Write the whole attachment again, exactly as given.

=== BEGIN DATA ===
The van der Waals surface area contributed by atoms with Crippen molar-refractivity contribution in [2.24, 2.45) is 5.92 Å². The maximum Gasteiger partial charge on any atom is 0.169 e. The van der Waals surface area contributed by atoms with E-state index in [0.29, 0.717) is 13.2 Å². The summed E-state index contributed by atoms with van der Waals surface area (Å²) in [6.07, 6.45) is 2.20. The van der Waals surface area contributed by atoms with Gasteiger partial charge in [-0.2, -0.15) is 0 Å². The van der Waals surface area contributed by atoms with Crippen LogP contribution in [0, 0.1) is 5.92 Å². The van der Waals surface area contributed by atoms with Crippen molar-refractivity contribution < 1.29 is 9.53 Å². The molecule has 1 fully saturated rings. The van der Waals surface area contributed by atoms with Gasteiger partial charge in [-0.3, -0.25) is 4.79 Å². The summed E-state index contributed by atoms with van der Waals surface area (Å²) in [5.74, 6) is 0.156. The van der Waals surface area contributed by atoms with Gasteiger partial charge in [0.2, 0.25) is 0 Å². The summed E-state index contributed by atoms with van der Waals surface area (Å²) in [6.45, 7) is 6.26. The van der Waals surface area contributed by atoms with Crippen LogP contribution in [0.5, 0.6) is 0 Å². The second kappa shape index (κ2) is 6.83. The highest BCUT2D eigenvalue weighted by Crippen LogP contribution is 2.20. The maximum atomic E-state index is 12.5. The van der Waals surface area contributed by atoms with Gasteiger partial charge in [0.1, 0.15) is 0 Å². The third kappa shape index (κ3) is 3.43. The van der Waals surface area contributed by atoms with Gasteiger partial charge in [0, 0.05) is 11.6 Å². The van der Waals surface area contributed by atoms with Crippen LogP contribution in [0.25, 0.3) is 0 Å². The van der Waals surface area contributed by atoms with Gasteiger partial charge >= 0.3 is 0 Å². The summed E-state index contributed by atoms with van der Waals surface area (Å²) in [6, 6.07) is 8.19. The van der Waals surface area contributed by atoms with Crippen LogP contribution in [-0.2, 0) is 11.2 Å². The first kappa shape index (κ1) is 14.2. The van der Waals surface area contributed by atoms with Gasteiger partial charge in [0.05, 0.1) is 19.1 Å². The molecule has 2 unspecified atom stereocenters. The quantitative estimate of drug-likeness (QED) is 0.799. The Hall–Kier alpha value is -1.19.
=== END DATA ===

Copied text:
The van der Waals surface area contributed by atoms with Crippen molar-refractivity contribution in [2.24, 2.45) is 5.92 Å². The maximum Gasteiger partial charge on any atom is 0.169 e. The van der Waals surface area contributed by atoms with E-state index in [0.29, 0.717) is 13.2 Å². The summed E-state index contributed by atoms with van der Waals surface area (Å²) in [6.07, 6.45) is 2.20. The van der Waals surface area contributed by atoms with Gasteiger partial charge in [-0.2, -0.15) is 0 Å². The van der Waals surface area contributed by atoms with Crippen LogP contribution in [0, 0.1) is 5.92 Å². The van der Waals surface area contributed by atoms with Crippen molar-refractivity contribution < 1.29 is 9.53 Å². The molecule has 1 fully saturated rings. The van der Waals surface area contributed by atoms with Gasteiger partial charge in [-0.3, -0.25) is 4.79 Å². The summed E-state index contributed by atoms with van der Waals surface area (Å²) in [5.74, 6) is 0.156. The van der Waals surface area contributed by atoms with Gasteiger partial charge in [0.2, 0.25) is 0 Å². The summed E-state index contributed by atoms with van der Waals surface area (Å²) in [6.45, 7) is 6.26. The van der Waals surface area contributed by atoms with Crippen LogP contribution in [0.5, 0.6) is 0 Å². The second kappa shape index (κ2) is 6.83. The highest BCUT2D eigenvalue weighted by Crippen LogP contribution is 2.20. The maximum atomic E-state index is 12.5. The van der Waals surface area contributed by atoms with Gasteiger partial charge in [0.1, 0.15) is 0 Å². The third kappa shape index (κ3) is 3.43. The van der Waals surface area contributed by atoms with Gasteiger partial charge in [0, 0.05) is 11.6 Å². The van der Waals surface area contributed by atoms with Crippen LogP contribution in [0.25, 0.3) is 0 Å². The van der Waals surface area contributed by atoms with Gasteiger partial charge >= 0.3 is 0 Å². The summed E-state index contributed by atoms with van der Waals surface area (Å²) in [6, 6.07) is 8.19. The van der Waals surface area contributed by atoms with Crippen LogP contribution in [-0.2, 0) is 11.2 Å². The first kappa shape index (κ1) is 14.2. The van der Waals surface area contributed by atoms with Gasteiger partial charge in [0.05, 0.1) is 19.1 Å². The molecule has 2 unspecified atom stereocenters. The quantitative estimate of drug-likeness (QED) is 0.799. The Hall–Kier alpha value is -1.19.